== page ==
After describing the confusing maze of art therapy degrees and credentials, I promised to try to be less of a Debbie Downer in this next post. In truth, the art therapy job outlook is generally unknown because there is really no reliable information on who is employed as an art therapist or as some other type of mental health, allied health or education professional or even how many graduates actually successfully remain in the field. If an art therapy association, art therapy blog or website or professor in the master's degree program tells you that their grads are being employed as art therapists at some astronomical rate, ask them to give you a copy of the study or career outlook report from a state or Federal source. No one really knows what the stats are on "art therapist" as a career at this time.
So the two tales I am going to tell you are based on my daily interaction with the field of art therapy for the past three decades, the thousands of emails received from those looking for work or finding jobs, and working myself as an art therapist for about the same number of years. These two tales are, of course, not the only ones, but are two of the more oft-told story lines I have encountered during the last several years.
Tale #1: Art Therapist as Mental Health Professional. Because many art therapy graduate programs have aligned their coursework with counseling competencies, many students find themselves focused on obtaining a license as either a professional counselor [LPC] or a mental health counselor [LPCC and other acronym] upon graduation. Their programs of study allow them to obtain this credential after graduation and find some sort of position as a counselor or similar title. There is even a term floating around these days called "art therapy counselor." Like the Wizard of Oz says from behind the curtain, pay no attention to that term because it does not exist as a category in career databases or state licensure; "counselor" does, however.
When new grads who originally set out to become art therapists take this route, I often ask myself, at what cost? It is a pragmatic plan for many because there is a license to practice counseling as a result available in most cases [revisit Parts 2, 3 and 4 of this series for more information]. In order to provide psychotherapy, in most cases this route creates that eligibility and the added bonus of third party payment under certain circumstances. For some, eventually it may be a stepping stone to other opportunities if one can weather the first few years to become licensed and then open up a private practice or similar self-employment situation.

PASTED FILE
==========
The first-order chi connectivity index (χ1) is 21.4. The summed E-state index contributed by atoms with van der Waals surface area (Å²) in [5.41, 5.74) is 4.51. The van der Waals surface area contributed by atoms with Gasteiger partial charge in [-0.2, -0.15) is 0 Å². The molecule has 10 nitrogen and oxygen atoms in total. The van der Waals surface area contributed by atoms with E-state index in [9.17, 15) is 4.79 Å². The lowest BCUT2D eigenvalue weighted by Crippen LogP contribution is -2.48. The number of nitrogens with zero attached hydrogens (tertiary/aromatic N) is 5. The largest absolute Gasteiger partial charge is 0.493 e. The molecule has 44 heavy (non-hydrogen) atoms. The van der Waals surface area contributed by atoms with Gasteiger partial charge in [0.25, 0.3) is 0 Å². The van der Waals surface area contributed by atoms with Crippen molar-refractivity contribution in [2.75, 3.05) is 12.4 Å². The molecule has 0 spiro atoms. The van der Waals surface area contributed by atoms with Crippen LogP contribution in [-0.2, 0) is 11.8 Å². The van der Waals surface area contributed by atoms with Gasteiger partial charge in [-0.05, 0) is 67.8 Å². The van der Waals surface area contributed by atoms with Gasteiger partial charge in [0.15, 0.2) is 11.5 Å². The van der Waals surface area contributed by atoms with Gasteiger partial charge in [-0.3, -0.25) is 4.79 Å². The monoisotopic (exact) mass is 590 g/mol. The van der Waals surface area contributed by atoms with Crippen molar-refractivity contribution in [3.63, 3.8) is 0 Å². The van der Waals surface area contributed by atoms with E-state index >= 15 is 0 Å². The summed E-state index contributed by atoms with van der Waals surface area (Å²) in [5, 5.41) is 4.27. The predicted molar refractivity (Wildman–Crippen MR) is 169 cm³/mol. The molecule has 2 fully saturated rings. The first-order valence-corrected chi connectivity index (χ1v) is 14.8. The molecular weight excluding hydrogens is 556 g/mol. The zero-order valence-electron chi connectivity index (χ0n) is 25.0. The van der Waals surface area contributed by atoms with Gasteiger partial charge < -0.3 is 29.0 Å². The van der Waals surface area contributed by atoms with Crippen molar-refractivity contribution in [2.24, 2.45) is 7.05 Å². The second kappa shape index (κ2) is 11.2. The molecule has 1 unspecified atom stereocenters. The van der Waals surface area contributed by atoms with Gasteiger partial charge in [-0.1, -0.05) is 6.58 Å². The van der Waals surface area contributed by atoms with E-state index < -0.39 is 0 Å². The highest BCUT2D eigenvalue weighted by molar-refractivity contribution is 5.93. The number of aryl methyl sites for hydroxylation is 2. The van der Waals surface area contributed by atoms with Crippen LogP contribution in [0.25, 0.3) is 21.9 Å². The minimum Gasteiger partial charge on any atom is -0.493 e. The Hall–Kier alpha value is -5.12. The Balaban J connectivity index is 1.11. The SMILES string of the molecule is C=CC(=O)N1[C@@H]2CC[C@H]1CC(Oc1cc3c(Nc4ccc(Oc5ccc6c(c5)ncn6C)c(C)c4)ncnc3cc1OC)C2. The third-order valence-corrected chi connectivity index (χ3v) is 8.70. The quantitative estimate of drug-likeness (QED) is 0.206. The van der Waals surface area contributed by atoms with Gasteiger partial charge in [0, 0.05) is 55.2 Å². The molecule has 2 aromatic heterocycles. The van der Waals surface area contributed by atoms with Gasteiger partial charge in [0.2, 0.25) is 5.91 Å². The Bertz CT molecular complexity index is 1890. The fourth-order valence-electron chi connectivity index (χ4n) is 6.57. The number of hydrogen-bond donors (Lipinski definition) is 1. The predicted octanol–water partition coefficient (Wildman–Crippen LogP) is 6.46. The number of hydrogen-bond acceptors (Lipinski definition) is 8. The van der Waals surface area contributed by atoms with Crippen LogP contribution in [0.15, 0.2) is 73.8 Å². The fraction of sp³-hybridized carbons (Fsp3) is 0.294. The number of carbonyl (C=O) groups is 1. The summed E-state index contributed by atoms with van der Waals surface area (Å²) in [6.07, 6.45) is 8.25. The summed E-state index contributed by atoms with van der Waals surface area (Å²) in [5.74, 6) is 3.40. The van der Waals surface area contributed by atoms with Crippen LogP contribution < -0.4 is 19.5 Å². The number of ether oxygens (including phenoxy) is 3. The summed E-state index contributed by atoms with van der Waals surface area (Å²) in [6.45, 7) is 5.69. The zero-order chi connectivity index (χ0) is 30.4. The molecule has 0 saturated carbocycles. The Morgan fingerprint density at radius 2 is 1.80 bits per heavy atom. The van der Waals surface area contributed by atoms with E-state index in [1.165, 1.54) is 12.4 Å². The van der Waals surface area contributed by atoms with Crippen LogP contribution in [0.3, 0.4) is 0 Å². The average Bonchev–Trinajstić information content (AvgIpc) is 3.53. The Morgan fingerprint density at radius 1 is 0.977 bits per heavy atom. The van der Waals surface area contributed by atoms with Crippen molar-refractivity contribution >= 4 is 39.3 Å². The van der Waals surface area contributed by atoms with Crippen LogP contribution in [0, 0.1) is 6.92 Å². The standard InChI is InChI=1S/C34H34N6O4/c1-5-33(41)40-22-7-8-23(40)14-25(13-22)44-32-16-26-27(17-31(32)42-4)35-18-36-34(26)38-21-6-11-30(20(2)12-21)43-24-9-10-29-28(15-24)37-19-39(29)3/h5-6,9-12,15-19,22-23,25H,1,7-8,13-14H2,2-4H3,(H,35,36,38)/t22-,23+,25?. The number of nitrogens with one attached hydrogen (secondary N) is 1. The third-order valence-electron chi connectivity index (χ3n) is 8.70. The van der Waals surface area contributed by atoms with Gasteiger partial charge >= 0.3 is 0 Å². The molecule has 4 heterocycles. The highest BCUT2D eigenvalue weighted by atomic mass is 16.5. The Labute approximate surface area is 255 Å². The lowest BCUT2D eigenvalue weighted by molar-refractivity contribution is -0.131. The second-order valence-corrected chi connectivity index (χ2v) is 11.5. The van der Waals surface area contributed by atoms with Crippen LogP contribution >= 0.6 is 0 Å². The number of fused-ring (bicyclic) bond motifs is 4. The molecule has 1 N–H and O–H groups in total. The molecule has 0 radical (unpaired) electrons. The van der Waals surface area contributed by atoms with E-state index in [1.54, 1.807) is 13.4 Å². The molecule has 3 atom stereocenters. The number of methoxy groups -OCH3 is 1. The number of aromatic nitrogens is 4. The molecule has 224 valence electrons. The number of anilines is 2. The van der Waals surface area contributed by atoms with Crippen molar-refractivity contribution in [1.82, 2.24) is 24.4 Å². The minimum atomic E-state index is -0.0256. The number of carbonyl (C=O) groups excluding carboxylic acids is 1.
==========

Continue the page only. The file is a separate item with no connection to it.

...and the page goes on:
However, not everyone can or wants to be an independent practitioner and the market simply is not able to bear an art therapy private practice on every corner. Many helping professionals need the stability of a position that provides healthcare, vacation, and retirement benefits at some point, too. For those who need those reasonable employment perks and do not want the isolation of a private practice, they may end up in positions that offer little to no opportunity to realize their visions and passions for using art to help people. Honestly, I really feel for these graduates; early in my career, I did some case management and took on down-and-dirty low-pay counseling jobs for a short time. Some of it was rewarding and interesting [like eye-opening home visits to intervene with hoarders and work with law enforcement]; other times I wanted to take a swan dive out of the office window after filling out unending lengthy case reports or Medicaid billings. If I had to do that every single day for the foreseeable future, I think I would just a soon work at Starbucks as a barista.
Tale #2: Art Therapist as Allied Health Professional. The arena that I think is a better bet for those who really want to do some actual art therapy on a regular basis is in allied health. By allied health, I mean working in a medical setting and for the most part, in a hospital and particularly pediatric care, although there is work to be found with adults and older adults, too. In general, these art therapists are actually doing art therapy as opposed to some form of verbal counseling or case management [the endless paper pushing]. Jobs are by no means plentiful, but I have yet to talk to an art therapist employed in a medical setting who does not speak with pride and excitement about the work and job satisfaction. To give you an idea of about Tale #2, here is a short film about one art therapist who works with children in a large metropolitan hospital:
Now granted, there are art therapists who make their way in community and non-profit organization work and a few in education [but that is a spotty area due to current lack of funding for public school services], but the two tales I have shared are the current major employment narratives in the field. As I mentioned in previous posts, some individuals who are interested in applying art therapy to their work pursue education and experience in arts in healthcare, play therapy or creative arts in counseling-- three areas I'll write about later this year.
And there are some other questions that I am asked almost every week like "should I get a doctorate?" And, "what kind of doctorate should I get?" "How about an art therapy doctorate?" "I want to teach [because I can't find an art therapist job I can stand for the next 20 years], will a doctorate help?" These questions are the subject of Part 6 and as King Lear said, "oh, that way madness lies"...well, maybe not in every single situation, but it's complicated.
Cathy Malchiodi, PhD, LPAT, LPCC